Spotlight on Law Enforcement Anti-Bias Programs

MUSEUM Public Programs

Public Programs of the National Law Enforcement Museum

Spotlight on Law Enforcement Anti-Bias Programs

Many states throughout the U.S. have mandated that officers go through anti-bias training as part of sweeping police legislation.

Anti-bias training has been part of officer training in many jurisdictions, including Minneapolis and New York City. The effectiveness of these trainings has been drawn into question by independent studies, news outlets, and police organizations alike. More work is needed to understand the problem at hand and to build consensus on approaches to the training that can lead to meaningful changes in officer behavior and peaceful resolutions to potentially violent confrontations.

The National Law Enforcement Memorial and Museum was joined by thought leaders from law enforcement and civic organizations discuss the evolution and challenges of anti-bias training, as well as solutions to meet the need for enhanced training regimens in police academies.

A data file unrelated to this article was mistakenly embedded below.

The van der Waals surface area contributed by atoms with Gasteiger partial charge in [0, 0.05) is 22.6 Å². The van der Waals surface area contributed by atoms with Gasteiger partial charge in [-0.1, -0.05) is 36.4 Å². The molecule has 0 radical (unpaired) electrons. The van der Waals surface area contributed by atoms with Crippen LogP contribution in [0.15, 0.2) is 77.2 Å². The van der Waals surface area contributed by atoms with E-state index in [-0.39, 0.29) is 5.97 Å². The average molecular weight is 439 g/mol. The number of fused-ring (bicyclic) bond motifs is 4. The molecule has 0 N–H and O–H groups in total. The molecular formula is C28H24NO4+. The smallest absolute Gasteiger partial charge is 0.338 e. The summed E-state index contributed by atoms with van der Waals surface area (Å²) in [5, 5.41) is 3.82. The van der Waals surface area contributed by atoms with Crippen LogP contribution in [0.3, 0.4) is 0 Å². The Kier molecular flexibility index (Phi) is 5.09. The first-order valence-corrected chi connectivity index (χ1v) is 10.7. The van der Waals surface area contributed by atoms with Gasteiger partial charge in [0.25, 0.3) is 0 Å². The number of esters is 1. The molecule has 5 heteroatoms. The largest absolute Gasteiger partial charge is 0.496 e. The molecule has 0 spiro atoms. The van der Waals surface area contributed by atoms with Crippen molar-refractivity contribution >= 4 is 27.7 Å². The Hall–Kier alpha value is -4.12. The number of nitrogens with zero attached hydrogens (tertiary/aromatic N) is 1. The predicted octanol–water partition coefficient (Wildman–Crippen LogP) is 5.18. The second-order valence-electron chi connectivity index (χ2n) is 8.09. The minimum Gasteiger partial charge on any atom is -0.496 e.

Keynote Speaker

Sharon Sayles-Belton, Vice President, Partnerships and Alliances, Thomson Reuters; Former Mayor, Minneapolis 1994-2002


Booker Hodges, Assistant Commissioner of Law Enforcement, Minnesota Dept. of Public Safety


  • Dwayne Crawford, Executive Director, National Organization of Black Law Enforcement Executives (NOBLE)
  • Patrick Yoes, National President, National Fraternal Order of Police
  • Tracie Keesee, Co-Founder and Senior Vice President of Justice Initiatives, Center for Policing Equity
  • Fabienne Brooks, Chief (Retired) and Guillermo Lopez, Jr., Co-Directors of the Law Enforcement Division, National Coalition Building Institute

Sponsored by: